Science

Crews working in partnership with the California Department of Water Resources prepare to manually place spring-run Chinook salmon eggs into gravel to study the potential of returning spring-run Chinook salmon to historically available habitat in the Feather River Watershed above Lake Almanor near the town of Chester in Plumas County, California on November 9, 2023.

DWR staff manually place spring-run Chinook salmon eggs in Feather River Watershed

Science is integral to DWR policy and management decisions. DWR develops and applies the best available science to water resource management. Approximately 300 scientists and 1,000 engineers at DWR apply their expertise to guide reservoir operations, ecosystem restoration, groundwater management, climate and weather forecasting, among other many topics.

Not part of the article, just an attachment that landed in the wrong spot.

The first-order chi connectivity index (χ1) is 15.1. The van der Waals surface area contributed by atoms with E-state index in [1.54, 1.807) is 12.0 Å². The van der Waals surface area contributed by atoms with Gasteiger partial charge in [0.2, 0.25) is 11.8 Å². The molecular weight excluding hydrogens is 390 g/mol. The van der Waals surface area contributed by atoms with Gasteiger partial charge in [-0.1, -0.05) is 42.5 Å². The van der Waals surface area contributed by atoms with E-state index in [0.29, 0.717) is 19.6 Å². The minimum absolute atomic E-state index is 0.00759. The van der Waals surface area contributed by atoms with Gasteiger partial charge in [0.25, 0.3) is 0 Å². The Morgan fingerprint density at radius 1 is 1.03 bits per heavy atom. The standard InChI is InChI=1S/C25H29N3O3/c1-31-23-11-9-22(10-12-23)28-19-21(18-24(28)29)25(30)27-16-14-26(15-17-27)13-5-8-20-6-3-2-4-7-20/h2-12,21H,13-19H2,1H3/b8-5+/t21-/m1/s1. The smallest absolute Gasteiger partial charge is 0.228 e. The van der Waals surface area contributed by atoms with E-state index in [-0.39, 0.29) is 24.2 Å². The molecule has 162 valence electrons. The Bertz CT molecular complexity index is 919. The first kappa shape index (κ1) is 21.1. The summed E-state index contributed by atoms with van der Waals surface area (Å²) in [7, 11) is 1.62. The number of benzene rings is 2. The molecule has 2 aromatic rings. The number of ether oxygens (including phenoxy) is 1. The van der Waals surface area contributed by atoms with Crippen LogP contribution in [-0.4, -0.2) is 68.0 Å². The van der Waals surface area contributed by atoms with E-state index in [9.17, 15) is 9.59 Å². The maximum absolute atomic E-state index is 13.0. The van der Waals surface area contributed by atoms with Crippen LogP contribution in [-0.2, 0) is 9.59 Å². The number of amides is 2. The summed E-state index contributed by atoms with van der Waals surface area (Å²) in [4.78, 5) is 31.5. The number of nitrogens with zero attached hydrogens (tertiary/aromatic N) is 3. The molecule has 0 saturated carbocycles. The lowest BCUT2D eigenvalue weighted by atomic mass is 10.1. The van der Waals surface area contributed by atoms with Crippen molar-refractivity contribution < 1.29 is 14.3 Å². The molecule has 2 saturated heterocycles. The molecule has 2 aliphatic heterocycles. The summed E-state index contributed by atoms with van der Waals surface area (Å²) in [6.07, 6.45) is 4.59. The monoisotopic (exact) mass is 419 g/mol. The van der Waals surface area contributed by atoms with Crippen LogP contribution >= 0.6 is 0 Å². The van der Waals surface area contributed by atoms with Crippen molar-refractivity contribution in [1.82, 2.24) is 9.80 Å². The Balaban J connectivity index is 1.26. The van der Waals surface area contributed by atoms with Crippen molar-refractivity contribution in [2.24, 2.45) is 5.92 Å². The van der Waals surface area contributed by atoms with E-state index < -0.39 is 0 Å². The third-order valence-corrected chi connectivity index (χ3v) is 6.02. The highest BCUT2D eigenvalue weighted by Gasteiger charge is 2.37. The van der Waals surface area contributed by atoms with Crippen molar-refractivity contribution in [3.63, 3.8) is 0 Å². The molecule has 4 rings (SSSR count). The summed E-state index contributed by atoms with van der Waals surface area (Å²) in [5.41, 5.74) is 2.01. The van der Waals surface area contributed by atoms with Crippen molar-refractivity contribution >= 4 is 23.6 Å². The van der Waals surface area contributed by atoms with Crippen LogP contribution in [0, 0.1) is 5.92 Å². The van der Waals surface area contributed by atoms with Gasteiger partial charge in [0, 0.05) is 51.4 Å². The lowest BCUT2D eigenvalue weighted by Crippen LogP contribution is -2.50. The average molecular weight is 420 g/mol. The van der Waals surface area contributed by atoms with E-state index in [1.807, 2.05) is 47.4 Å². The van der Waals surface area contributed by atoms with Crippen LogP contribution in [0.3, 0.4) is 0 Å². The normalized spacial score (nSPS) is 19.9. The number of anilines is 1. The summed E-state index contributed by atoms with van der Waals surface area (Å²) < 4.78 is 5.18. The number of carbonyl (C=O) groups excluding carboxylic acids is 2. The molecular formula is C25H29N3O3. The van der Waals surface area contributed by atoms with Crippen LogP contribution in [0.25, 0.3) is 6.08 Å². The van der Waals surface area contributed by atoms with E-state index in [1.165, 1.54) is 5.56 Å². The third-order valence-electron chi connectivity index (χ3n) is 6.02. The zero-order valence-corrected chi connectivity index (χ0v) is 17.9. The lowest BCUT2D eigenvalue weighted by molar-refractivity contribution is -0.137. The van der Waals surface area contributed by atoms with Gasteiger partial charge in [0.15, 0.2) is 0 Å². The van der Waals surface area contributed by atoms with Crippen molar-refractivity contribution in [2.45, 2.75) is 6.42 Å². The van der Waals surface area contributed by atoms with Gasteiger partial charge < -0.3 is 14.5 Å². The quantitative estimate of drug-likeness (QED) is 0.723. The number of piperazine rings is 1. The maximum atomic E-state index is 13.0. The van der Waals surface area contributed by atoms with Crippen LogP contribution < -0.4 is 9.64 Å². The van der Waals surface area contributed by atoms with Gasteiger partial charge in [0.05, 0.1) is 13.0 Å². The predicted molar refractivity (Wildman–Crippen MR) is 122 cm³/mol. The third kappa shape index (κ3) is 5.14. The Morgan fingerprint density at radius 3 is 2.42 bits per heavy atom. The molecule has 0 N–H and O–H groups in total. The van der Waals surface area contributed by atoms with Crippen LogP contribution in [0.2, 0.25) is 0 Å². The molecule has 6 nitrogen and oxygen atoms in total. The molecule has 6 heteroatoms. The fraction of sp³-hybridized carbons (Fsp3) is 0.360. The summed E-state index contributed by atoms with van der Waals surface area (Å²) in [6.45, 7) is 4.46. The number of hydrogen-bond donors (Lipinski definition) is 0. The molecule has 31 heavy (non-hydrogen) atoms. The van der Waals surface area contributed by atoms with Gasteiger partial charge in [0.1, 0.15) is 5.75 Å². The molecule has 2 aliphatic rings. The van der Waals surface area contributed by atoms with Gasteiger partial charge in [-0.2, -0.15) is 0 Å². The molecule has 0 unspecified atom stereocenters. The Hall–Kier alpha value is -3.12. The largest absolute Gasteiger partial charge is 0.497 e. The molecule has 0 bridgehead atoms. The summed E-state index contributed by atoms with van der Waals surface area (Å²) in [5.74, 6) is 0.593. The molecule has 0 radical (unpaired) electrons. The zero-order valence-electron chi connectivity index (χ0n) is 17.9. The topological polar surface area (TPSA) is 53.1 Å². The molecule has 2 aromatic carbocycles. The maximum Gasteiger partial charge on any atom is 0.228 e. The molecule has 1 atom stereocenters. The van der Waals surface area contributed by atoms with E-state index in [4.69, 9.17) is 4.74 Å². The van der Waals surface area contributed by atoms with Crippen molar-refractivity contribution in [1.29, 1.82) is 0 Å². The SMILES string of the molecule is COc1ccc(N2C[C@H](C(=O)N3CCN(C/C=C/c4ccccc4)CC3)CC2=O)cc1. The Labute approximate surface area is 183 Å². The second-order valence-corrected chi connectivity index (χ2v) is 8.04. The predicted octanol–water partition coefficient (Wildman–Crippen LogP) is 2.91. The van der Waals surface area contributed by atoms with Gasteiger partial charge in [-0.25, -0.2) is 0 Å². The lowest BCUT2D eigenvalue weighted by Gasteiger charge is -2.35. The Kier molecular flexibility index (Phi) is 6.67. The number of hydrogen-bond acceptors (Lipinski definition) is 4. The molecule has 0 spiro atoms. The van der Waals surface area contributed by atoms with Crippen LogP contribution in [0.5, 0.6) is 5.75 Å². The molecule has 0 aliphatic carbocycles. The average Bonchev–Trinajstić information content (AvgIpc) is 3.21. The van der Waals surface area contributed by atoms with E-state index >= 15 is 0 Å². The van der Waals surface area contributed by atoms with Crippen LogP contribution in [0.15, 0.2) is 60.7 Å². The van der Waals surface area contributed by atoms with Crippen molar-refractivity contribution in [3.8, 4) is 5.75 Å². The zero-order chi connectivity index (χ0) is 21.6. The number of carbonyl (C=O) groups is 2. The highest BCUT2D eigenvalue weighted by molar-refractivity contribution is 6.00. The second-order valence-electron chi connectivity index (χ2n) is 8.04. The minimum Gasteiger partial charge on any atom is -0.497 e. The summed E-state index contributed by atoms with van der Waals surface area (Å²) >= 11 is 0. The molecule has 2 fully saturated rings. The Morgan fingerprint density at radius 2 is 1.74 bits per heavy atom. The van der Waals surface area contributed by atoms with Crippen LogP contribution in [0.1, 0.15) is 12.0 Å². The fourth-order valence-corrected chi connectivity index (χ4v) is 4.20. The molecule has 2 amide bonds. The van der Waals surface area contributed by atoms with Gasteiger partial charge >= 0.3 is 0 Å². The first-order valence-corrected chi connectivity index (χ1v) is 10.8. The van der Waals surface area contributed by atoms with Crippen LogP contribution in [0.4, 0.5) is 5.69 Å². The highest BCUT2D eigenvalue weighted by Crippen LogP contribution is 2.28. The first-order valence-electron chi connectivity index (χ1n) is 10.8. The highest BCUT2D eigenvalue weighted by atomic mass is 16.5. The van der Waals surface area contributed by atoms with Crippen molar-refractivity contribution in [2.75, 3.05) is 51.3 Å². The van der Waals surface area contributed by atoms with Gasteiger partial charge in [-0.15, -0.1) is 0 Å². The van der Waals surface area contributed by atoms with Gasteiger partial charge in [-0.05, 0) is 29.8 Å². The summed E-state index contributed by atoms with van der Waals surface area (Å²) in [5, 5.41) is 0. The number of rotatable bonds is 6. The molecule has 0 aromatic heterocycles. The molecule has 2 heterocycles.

DWR scientists and scientific products are guided by best practices for research, monitoring, and publication. DWR is a leading agency in achieving the goals of the Open and Transparent Water Data Act (AB 1755). DWR also publishes peer-reviewed articles and values independent review of its major programs. 

 

DWR advances science through collaboration. Partnership with academic institutions and other science-based organizations is essential to innovation for water management and adaptation to climate change. Examples include participation in the Interagency Ecological Program to guide monitoring and science in the Sacramento-San Joaquin Bay-Delta, and the development of a climate resilient forecasting network to advance watershed management planning tools.

Lead Scientist

DWR Lead Scientist, Dr. Louise Conrad, works within the Executive Team to help guide the integration of best available science across the Department and advances the capacity for science through coordination and partnerships.

Highlights

  • Sierra Nevada Phillips Award for Women in Water Resource Sciences! Every year, DWR presents this award to recognize a woman that has been a leader in water resources sciences to inform management, engage her community, and mentor the next generation of women water leaders.